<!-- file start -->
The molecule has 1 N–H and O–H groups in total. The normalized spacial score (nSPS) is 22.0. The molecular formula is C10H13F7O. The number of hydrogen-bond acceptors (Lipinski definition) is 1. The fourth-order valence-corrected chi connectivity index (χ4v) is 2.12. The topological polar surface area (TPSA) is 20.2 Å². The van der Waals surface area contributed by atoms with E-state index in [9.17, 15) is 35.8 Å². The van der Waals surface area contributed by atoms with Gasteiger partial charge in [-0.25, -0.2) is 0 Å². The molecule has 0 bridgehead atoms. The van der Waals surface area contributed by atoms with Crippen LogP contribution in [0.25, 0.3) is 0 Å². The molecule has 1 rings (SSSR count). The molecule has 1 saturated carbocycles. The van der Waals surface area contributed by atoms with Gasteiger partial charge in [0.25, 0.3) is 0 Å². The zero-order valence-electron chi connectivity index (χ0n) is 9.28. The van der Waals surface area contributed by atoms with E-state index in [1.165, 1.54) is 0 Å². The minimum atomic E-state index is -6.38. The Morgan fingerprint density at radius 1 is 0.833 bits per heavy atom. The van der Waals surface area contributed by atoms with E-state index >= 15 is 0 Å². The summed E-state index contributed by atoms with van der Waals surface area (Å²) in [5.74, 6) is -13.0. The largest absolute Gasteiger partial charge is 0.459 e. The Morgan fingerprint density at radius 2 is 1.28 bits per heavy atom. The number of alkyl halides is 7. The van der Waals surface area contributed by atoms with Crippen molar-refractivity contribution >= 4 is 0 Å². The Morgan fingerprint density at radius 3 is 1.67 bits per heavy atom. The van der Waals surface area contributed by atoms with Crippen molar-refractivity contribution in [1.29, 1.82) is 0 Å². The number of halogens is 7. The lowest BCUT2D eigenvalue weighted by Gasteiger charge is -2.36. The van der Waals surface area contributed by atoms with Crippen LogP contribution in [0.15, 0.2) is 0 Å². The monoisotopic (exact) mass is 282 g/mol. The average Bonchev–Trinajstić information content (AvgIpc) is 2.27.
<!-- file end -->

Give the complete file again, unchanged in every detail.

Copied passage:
The molecule has 1 N–H and O–H groups in total. The normalized spacial score (nSPS) is 22.0. The molecular formula is C10H13F7O. The number of hydrogen-bond acceptors (Lipinski definition) is 1. The fourth-order valence-corrected chi connectivity index (χ4v) is 2.12. The topological polar surface area (TPSA) is 20.2 Å². The van der Waals surface area contributed by atoms with E-state index in [9.17, 15) is 35.8 Å². The van der Waals surface area contributed by atoms with Gasteiger partial charge in [-0.25, -0.2) is 0 Å². The molecule has 0 bridgehead atoms. The van der Waals surface area contributed by atoms with Crippen LogP contribution in [0.25, 0.3) is 0 Å². The molecule has 1 rings (SSSR count). The molecule has 1 saturated carbocycles. The van der Waals surface area contributed by atoms with Gasteiger partial charge in [0.25, 0.3) is 0 Å². The zero-order valence-electron chi connectivity index (χ0n) is 9.28. The van der Waals surface area contributed by atoms with E-state index in [1.165, 1.54) is 0 Å². The minimum atomic E-state index is -6.38. The Morgan fingerprint density at radius 1 is 0.833 bits per heavy atom. The van der Waals surface area contributed by atoms with E-state index >= 15 is 0 Å². The summed E-state index contributed by atoms with van der Waals surface area (Å²) in [5.74, 6) is -13.0. The largest absolute Gasteiger partial charge is 0.459 e. The Morgan fingerprint density at radius 2 is 1.28 bits per heavy atom. The number of alkyl halides is 7. The van der Waals surface area contributed by atoms with Crippen molar-refractivity contribution >= 4 is 0 Å². The Morgan fingerprint density at radius 3 is 1.67 bits per heavy atom. The van der Waals surface area contributed by atoms with Crippen molar-refractivity contribution in [1.29, 1.82) is 0 Å². The number of halogens is 7. The lowest BCUT2D eigenvalue weighted by Gasteiger charge is -2.36. The van der Waals surface area contributed by atoms with Crippen LogP contribution in [0.15, 0.2) is 0 Å². The monoisotopic (exact) mass is 282 g/mol. The average Bonchev–Trinajstić information content (AvgIpc) is 2.27.